Alabama extends mask mandate for a month, breaking with Texas, Mississippi
NEW YORK (Reuters) - Alabama's governor said on Thursday she was extending the state's mask mandate for another month, heeding the advice of public health experts and breaking with decisions by neighboring Mississippi and Texas this week to lift their requirements.
Alabama’s mask mandate, due to expire on Friday, will remain in effect to April 9, but no longer, Governor Kay Ivey said.
“After that, it’ll be personal responsibility,” the Republican said at a briefing, adding that she plans to continue wearing her mask beyond that date. "Folks, we’re not there yet, but goodness knows we’re getting closer."
The contrasting moves on masks in the three Republican-led Southern states comes at a time when the number of new coronavirus infections, hospitalizations and deaths had been sharply falling in the United States after a surge that followed the holiday season. At the same time, governors around the country are easing many restrictions that had been in place to curb the infection rate.
About 45,000 COVID-19 patients were being treated in U.S. hospitals as of Wednesday night, compared with a peak of about 132,000 on Jan. 6.
The improving metric in part reflects an acceleration of the drive to distribute the COVID-19 vaccines that have been approved for emergency use by the U.S. Food and Drug Administration. A third authorized vaccine from Johnson & Johnson began going into arms this week.
Even so, health authorities have stressed the need for caution, urging Americans to keep wearing masks, practice social distancing and other measures to prevent the spread of the virus amid concerns that declines in new infections was plateauing with highly contagious newer virus variants widely circulating.
"Now is not the time to pull back," Dr. Anthony Fauci, the nation's top infectious disease official and President Joe Biden's COVD-19 medical adviser, told MSNBC on Thursday in an interview.
"We were going in the right direction. Now is the time to keep the foot on the accelerator and not pull off," he said, referring to the announcements that Texas and Mississippi were lifting mask mandates.
'GOVERNMENT CAN'T DO THIS ALONE'
The White House on Thursday continued to push back against the lifting of mask mandates and other COVID-19 public health measures, and called for cooperation from the public.
"He can't do this alone. The federal government can't do this alone. This is going to require additional sacrifice from the American people," spokeswoman Jen Psaki told reporters at a briefing, adding that the administration welcomed Alabama's move to maintain its mask mandate.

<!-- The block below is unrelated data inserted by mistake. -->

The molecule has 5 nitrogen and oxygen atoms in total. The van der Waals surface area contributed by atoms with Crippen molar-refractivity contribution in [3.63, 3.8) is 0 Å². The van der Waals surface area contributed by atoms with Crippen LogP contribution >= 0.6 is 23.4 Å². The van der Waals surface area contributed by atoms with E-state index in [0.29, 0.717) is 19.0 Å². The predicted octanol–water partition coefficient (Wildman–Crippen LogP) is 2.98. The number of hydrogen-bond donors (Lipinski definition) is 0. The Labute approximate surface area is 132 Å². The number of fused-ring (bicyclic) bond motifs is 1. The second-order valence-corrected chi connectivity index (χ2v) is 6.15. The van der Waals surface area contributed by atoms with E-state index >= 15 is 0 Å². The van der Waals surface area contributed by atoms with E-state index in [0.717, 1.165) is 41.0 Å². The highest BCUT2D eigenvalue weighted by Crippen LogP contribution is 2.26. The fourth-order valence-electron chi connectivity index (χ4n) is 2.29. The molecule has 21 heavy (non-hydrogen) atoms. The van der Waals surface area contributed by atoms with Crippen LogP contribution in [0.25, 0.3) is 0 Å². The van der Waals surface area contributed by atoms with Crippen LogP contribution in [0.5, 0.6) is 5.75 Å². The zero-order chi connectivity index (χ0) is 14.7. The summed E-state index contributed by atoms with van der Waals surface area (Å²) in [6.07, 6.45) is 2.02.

Since the pandemic reached the United States early last year, the country has recorded 28.9 million cases and more than 519,000 deaths, more than any other country in the world.
Texas Governor Greg Abbott on Thursday defended the decision to discontinue requiring Texans to wear masks in public, effective March 10.
"Before now, there actually has not been any enforcement of the mask requirement," he said in an interview on CNBC. "We continue to make wearing a mask a suggestion, and we urge all Texans to wear a mask when they are out."
Texas, Mississippi and Alabama are near the bottom of the list of states in administering vaccines, according to the U.S. Centers for Disease Control and Prevention based on the number of people per thousand who have gotten at least one dose. The governors of all three states are Republicans.
Texas, Mississippi and Alabama are also near the top of the list in percentage of people who test positive for COVID-19, according to the Johns Hopkins Coronavirus Resource Center.
Alabama's delay in lifting its mandate will enable more of its 4.9 million residents to be inoculated after the state just administered its 1 millionth dose of vaccine, Ivey said.
Ivey did announce an end to indoor dining restrictions on restaurants and said summer camps can plan to reopen. She is also permitting senior centers to resume outdoor programs and increase the maximum number of visitors from one to two.
Among the improvements she cited was a 77% drop in COVID-19 hospitalizations from its Jan. 11 peak to its lowest level since last June.
“While I'm convinced that a mask mandate has been the right thing to do, I also respect those who object, and believe that this was a step too far in government overreach,” she said.
(Reporting by Susan Heavey and Jeff Mason in Washington, Caroline Humer and Peter Szekely in New York; Writing by Barbara Goldberg; Editing by Bill Berkrot)